Scott Marks 12:30 p.m., July 26
- Rated R | 1 hour, 47 minutes
- View trailer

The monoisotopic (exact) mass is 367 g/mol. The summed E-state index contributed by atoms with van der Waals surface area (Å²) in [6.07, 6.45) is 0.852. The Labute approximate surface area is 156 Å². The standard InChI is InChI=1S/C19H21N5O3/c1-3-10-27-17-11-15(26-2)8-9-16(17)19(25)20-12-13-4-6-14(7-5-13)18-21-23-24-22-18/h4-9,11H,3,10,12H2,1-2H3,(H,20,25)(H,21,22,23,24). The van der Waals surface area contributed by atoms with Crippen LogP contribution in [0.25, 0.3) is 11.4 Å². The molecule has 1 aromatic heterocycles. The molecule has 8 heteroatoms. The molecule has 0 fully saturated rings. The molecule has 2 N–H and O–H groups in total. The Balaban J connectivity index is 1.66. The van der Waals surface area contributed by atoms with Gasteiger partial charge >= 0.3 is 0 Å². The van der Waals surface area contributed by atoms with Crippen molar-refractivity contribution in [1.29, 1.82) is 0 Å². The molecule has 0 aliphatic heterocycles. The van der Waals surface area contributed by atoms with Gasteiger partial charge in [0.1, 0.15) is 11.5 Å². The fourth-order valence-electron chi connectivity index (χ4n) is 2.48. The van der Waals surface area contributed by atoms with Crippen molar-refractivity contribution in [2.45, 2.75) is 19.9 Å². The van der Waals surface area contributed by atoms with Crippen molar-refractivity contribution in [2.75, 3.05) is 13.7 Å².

Director and co-writer Eugene Jarecki’s documentary tells the story of Elvis Presley in America — or rather, Elvis Presley as America. To wit: a youthful phenomenon, the likes of which the world had never seen, rocketing up from humble, hardscrabble beginnings into the stratosphere on the strength of talent, energy, and a troubling relationship with black labor. Still: a wonder to behold, until the money takes over, the war takes its toll, and decadence takes hold. And there’s more, lots of it: the push West, the obsession with image, the loss of way, the death of the Dream. Jarecki isn’t coy about the parallel; at one point, he openly discusses it with a member of his crew, one of the guys helping him tour Presley’s gorgeous old Rolls Royce around the nation, stopping along the way to pick up a host of musicians, actors, and commentators on King and country. Nor is he subtle, or gentle, or modest in his ambition: toward the end, he juxtaposes the Shock and Awe of the Iraq War with Elvis’ last-hurrah performance of “Unchained Melody.” The insistence may inspire a furrowed brow here, a rolled eye there, and a shaken fist or knowing nod over yonder, but there’s enough earnest comment and good music to make the effort worth seeing and chewing over. 2017.